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RBA and Commonwealth Treasury Announce Initiatives to Support the Financial System

The Reserve Bank has announced a rate cut; Quantitative Easing and Term Lending while Treasury has announced the purchase of asset backed securities. All these measures are to be applauded and will support the Australian Financial System at this difficult time for the Australian Economy.

The Governor of the Reserve Bank has announced a number of important initiatives to support the Australian economy and the financial system. Most of these initiatives come as no surprise. Westpac released a note on March 16 which set out its expectation for these initiatives.

  1. The cash rate target has been reduced from 0.5% to 0.25%. Furthermore, it will not be increased until the Board believes that progress has been made towards full employment and inflation is sustainably within the 2–3% target band. Since exchange settlement balances are remunerated at the cash rate minus 0.25%, the Reserve Bank has committed to increase the remuneration to 0.10% in recognition that exchange settlement balances are likely to increase significantly as a result of this policy package.
  2. The RBA has now adopted Quantitative Easing. However, instead of nominating a volume of bond purchases, it has nominated a target yield for the three year Australian government bond rate of “around 0.25%”. This is a bold move given that, in admittedly light trading, the yield on these bonds had been around 0.6% up until the announcement. Since the announcement, the rate has fallen to around 0.4%, and further adjustments to market rates may occur. Of considerable interest has been the reaction of the bond market in longer term securities, where the rate has increased to a volatile 1.6%, indicating a very steep yield curve. This yield objective is expected to be achieved through purchases of government bonds and semi government bonds, with the purchases to occur across the yield curve. These will commence tomorrow.
  3. Westpac is particularly pleased to see that the RBA is offering a term funding facility for the banking system. This facility will be provided for three years to authorised deposit taking institutions (ADI’s) at a fixed rate of 0.25%. ADIs will be able to obtain funding for up to 3% of existing outstanding credit. The objective is to support small and medium sized business. ADIs will still be required to take on the credit risk associated with these facilities, but may consider switching more expensive facilities for existing borrowers into these facilities, providing a cash flow boost to small and medium sized businesses.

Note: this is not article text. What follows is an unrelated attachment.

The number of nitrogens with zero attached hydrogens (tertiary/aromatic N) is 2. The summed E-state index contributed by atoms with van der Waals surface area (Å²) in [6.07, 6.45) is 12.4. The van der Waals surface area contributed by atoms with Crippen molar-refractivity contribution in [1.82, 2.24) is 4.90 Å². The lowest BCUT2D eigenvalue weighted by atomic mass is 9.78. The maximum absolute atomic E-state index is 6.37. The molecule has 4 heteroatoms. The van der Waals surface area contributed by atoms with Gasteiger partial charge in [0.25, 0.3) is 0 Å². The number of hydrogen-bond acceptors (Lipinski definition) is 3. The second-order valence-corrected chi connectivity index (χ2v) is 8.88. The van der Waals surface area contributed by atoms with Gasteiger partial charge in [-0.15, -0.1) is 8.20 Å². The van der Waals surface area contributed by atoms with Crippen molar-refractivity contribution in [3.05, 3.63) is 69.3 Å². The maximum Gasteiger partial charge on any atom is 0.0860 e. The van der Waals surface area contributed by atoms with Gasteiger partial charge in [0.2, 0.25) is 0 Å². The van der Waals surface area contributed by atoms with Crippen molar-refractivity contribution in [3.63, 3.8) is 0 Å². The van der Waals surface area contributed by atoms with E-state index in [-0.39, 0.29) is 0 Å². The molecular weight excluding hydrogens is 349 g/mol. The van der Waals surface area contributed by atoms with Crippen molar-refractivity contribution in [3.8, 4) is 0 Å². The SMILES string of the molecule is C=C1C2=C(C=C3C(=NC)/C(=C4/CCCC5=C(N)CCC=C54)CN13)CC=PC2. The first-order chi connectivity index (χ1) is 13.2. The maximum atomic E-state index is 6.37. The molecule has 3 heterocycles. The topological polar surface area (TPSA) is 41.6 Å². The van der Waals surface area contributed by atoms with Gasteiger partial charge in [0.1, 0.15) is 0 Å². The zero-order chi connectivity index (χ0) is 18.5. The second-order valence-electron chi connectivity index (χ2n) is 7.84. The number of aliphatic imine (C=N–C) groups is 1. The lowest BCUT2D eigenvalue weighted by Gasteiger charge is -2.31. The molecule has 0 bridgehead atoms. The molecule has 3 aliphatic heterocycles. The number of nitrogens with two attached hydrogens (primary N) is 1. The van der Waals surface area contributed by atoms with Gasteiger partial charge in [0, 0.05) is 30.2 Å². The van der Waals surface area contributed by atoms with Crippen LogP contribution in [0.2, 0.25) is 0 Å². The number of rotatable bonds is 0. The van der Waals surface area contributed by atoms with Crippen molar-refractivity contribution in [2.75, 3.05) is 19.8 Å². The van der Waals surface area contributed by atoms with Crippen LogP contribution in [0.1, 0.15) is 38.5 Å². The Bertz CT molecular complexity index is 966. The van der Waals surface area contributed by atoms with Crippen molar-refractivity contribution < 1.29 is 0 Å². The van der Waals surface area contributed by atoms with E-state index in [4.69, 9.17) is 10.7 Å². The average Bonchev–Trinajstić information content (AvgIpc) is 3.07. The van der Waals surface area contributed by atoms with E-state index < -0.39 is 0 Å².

4. These initiatives will not affect the Bank’s ongoing provision of liquidity to Australian financial markets through repo operations which have recently been extended to six month maturities or longer.

In addition to these initiatives announced by the RBA, the Treasurer’s Office has announced that the Australian Office of Financial Management (AOFM) will be provided with an investment capacity of $15 billion to invest in wholesale funding markets used by small ADIs and non-ADI lenders. As signalled in Westpac’s note of March 16, this initiative parallels a similar initiative by the AOFM during the Global Financial Crisis. It will be of particular support to issuers of Mortgage Backed Securities.


The Bank is adopting a bold policy response to target the three year bond rate at well below current market pricing. This means that they are using their balance sheet to make a significant difference to the risk-free yield curve and therefore providing support to the financial system.

The market will no doubt take full advantage of this policy decision, and it will be interesting to see the volume of required purchases to achieve the interest rate target.

Westpac has been promoting the use of term funding facilities since around July last year, and we are particularly supportive of this initiative.

Westpac Banking Corporation
Past performance is not a reliable indicator of future performance. The forecasts given above are predictive in character. Whilst every effort has been taken to ensure that the assumptions on which the forecasts are based are reasonable, the forecasts may be affected by incorrect assumptions or by known or unknown risks and uncertainties. The results ultimately achieved may differ substantially from these forecasts.

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